Review: Dennerle Dosator


Editor's Picks

Nathan Hill checks out this new nutrient dosing device for aquarium plants.

Oh, this is clever. A slow release dosing mechanism for nutrients that doesn’t rely on a cumbersome peristaltic pump. 

How does it work? Science! There’s a semi-permeable membrane at the bottom of the device, through which water slowly seeps, pushing the water/nutrient mix up and out into the tank via a tiny spout. There are no moving parts as such, but you do have a syringe action on the dosing part of the device. 

Using it is simple. Add liquid — either Dennerle S7 VitaMix or V30 Complete (in accordance with the instructions) and away you go. 

Well, I lie. First of all you need to prepare the membranes according to dosage and ingredient.

You have a selection of options from 50-250 l for both liquids, and you need to get this part right — mess it up and you’ve ruined your membrane. It is as nerve wracking as defusing a nuclear bomb in a building full of newborns. 

Then with the right membrane in place, you add your liquid, push the plunger/nozzle in so that there’s no air and the liquid is partway up the spout, and then place the unit in the tank, about 1cm above the water level. After 12 hours your solution should be (incredibly) slowly dripping in to the tank.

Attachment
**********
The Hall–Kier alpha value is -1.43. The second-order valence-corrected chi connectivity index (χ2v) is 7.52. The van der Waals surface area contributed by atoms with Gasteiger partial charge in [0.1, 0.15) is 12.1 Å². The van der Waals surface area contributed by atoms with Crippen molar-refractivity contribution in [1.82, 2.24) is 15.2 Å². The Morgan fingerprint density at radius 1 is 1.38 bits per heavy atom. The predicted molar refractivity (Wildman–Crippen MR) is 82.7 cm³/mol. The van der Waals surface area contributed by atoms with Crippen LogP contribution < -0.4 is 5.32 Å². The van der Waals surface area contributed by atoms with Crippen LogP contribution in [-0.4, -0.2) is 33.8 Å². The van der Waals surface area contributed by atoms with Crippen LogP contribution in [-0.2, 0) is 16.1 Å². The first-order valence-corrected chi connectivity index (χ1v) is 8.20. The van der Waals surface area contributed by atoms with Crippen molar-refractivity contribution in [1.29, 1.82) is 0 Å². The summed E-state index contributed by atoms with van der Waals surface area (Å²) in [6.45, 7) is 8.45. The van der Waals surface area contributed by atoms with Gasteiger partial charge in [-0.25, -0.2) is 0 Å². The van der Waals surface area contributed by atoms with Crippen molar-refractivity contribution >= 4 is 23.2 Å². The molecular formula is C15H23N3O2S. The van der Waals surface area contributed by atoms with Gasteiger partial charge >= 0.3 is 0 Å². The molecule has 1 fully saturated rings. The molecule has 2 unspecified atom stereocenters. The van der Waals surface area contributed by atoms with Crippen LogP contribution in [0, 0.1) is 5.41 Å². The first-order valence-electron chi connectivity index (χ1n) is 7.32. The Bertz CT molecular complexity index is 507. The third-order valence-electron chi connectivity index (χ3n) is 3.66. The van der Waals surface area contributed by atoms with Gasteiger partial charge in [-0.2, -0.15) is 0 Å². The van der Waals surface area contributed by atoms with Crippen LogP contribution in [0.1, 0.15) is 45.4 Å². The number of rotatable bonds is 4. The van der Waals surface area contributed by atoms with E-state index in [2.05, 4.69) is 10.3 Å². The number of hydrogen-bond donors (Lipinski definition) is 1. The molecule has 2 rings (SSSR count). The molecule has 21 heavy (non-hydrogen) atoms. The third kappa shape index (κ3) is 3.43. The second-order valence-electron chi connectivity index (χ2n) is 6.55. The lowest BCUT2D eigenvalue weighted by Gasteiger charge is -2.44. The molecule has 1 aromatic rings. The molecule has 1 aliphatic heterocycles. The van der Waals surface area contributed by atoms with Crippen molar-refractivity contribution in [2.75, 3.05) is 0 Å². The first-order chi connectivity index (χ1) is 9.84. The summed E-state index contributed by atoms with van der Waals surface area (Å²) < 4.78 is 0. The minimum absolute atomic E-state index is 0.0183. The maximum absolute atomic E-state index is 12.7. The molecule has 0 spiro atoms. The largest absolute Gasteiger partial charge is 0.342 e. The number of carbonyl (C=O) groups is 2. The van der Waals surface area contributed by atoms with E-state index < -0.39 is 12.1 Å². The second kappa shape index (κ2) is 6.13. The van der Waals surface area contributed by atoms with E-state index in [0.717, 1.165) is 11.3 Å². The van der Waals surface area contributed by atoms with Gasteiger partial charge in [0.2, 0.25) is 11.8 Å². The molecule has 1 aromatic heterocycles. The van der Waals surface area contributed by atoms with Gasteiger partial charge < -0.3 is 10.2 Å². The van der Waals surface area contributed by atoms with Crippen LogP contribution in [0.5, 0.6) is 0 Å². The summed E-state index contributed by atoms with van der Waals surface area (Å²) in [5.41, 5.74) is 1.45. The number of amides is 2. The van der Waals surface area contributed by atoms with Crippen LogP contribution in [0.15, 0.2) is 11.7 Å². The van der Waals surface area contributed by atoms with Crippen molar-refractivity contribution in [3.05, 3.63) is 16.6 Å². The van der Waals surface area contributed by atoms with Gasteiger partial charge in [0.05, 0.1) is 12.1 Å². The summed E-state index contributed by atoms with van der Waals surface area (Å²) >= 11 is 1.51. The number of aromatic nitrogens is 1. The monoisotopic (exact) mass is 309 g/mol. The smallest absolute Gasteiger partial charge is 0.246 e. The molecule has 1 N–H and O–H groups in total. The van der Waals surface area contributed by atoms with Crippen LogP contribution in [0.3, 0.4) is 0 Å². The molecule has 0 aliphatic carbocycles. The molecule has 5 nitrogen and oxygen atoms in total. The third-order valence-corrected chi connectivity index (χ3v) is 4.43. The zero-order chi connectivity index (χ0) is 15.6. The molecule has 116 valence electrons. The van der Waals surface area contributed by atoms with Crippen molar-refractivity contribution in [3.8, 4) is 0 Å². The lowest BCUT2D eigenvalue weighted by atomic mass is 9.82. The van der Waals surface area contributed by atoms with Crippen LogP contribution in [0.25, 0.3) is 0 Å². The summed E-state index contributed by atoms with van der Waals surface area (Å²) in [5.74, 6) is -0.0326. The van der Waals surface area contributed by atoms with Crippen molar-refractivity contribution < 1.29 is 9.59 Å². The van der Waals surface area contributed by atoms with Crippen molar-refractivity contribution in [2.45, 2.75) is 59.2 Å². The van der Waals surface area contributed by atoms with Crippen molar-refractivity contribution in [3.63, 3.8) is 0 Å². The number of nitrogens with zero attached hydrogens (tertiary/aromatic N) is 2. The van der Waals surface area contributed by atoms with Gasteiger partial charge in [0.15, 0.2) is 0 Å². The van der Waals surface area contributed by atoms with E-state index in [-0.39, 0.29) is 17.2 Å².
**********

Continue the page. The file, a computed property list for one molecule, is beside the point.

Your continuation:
On the one hand, I’m thinking this is the product that nobody really asked for, which seems a tad more awkward than just making up an EI mix and belting it in daily. On the other hand, it’s early days, and it may turn out that a steady, slow dose of nutrients might be better than fluctuations and help to reduce algae even further. We shall see, I suppose. 

Does it have a market? Yeah, why not? For those who prefer a softly-softly approach to the gung-ho bucket science of EI this will be a great relief. I’ll be especially keen to see how the product develops for other chemical uses too. I imagine that if it behaves the same with glutaraldehyde, acid and base solutions or fish medications then it’ll really end up going places. 



Early signs are promising but I’ve not had one running long enough to be conclusive. Could be great, could be a donkey. Tough to say at this stage. It is fiddly for what it is, I must confess, and I imagine the novelty of frequent refills will soon wear off. 

Ease of use:




Value for money:


Overall score:



RRP £9.85.

Why not take out a subscription to Practical Fishkeeping magazine? See 

our latest subscription offer.

Don't forget PFK is also available in digital format. 

Click here

for more information on the iPad or iPhone version.


click here

 for details of the Android version.